The phrase ‘in the vault’ holds some extra meaning for the folks at McDonough. At our headquarters in Eau Claire, a prized piece of history still holds a place of importance after nearly a century – the original McDonough vault door.
The personality that keeps the Mactaquac shop on its toes, Chad Connors is equal parts engineer and entertainer. He’s the guy most likely to show up to work with a new moustache, his Mr. Rogers or Elton John t-shirt, or purchase a salt-firing air gun to terminate houseflies. He’s also an integral part of the work we do and getting it into the customers’ mill.
At the beginning of the 19th century, the westward movement of the Pioneers increased the population of Wisconsin and accelerated the demand for lumber to construct homes and other buildings. With an abundance of trees, and rivers for transporting logs, Eau Claire became an ideal location for sawmills. To meet the demands of the lumber industry, and to provide the necessary equipment that had been lacking up until that point, McDonough Manufacturing was born. Founded in 1888 by Frank McDonough Sr., Emmet Horan and Peter John Holm, the trio described their mission as ‘McDonough Sawing Machinery – rapid production, design, durability, strength, simplicity and highest standard of efficiency’.
Last week, McDonough had the opportunity to attend the NB Export Awards, organized by Opportunities New Brunswick, to recognize the success of NB companies in various export markets. This was the first in person event in two years due to the COVID-19 pandemic.
Elmsdale Lumber Company has engaged McDonough Manufacturing for what will be a complete sawmill modernization over the summers of 2022 and 2023. This project will see upgrades to both primary and secondary sawing systems designed to increase both capacity and more importantly yield. The utilization of some of the most modern optimization systems available will ensure that all of the new sawing machinery will yield the highest possible volumes of quality lumber from every piece processed.
We're often asked, “When should I grind my wheels?” While there is no clear cut answer, a general rule of thumb is once every two to three years if you are running a single shift or .005” wear. Some mills do it once a year and some do it once every five years. You don’t want to find yourself fighting filing room problems and find out your wheels are not flat.
To check your wheels, place a machined straight edge across the face of the wheel. Make sure you insert a feeler gauge between the wheel and the straight edge to get an exact measurement. A little light can be very deceiving when trying to estimate wear on a wheel, so we recommend using a feeler gauge. To ensure your straight edge is accurate, rotate the straight edge 180 degrees and remeasure. If the gap is more than .005”, it is time to call McDonough to assist you in grinding your wheels.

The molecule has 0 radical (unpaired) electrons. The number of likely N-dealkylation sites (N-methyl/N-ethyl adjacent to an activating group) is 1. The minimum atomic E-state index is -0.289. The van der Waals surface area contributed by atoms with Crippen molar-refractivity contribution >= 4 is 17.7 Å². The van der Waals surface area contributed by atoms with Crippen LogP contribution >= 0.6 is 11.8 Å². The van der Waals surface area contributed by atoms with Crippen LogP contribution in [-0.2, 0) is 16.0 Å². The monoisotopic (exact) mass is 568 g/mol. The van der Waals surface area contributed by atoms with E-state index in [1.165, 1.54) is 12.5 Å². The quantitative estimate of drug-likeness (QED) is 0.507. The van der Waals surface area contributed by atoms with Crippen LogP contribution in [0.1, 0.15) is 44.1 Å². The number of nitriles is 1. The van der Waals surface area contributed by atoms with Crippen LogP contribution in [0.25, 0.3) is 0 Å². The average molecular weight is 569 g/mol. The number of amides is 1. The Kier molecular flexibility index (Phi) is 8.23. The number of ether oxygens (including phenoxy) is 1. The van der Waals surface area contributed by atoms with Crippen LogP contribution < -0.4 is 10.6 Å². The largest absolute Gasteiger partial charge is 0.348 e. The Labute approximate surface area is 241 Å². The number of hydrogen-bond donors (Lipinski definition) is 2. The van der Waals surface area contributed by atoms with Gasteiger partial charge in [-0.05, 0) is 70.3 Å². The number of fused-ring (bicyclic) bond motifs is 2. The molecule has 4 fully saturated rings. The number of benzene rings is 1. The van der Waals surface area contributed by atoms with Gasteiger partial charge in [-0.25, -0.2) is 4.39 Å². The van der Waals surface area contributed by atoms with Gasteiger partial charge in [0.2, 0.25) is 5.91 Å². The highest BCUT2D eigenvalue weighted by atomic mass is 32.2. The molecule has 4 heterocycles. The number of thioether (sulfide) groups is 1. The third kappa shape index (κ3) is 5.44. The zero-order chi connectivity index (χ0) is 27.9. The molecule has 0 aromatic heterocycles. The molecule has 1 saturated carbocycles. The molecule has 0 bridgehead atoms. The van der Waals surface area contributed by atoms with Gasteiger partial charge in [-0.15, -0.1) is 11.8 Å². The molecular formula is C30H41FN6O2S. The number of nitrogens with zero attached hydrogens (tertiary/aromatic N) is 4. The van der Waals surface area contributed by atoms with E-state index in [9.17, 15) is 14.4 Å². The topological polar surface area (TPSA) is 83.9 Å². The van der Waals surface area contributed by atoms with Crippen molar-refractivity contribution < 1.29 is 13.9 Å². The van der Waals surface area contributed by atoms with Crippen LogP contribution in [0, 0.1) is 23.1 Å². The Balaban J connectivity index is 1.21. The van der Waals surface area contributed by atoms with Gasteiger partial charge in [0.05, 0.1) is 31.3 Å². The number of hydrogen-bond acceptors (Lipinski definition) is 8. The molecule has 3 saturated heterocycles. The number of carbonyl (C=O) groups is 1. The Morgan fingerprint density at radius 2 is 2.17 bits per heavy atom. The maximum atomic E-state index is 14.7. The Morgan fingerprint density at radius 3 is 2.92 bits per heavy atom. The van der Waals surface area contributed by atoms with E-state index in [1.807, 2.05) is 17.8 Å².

McDonough has recently begun work on a new AutoMAXX resaw system, a revolutionary machine that re-imagines what a resaw can do. The AutoMAXX system combines physical controls with a visual operator interface, high-quality digital imaging and optimization to maximize yield of grade and input.
McDonough Canada recently welcomed Brayden Johnston, Fredericton High School co-op student, to our shop through the Co-op Education 120 program. This program is designed for students who want to explore potential career opportunities through self-assessment and workplace experience.
McDonough has been a leading supplier of band mills for more than 100 years. With knowledge and experience dating back to the 1880s, McDonough’s band mills are built with time-tested features to meet ever-evolving customer and industry needs.
Precision and Premium Duty 36-inch, 42-inch and 48-inch Opening Carriages
McDonough Carriages are designed with accuracy and ease of maintenance in mind with state-of-the-art features you will only find on a McDonough. Standard Sizes: 36", 42", and 48" openings with custom sizes available. Precision Duty starts from 12,000 pounds and Premium Duty from 20,000 pounds. Both Premium and Precision Duty Carriages share the same features, other than the Premium being a heavier carriage.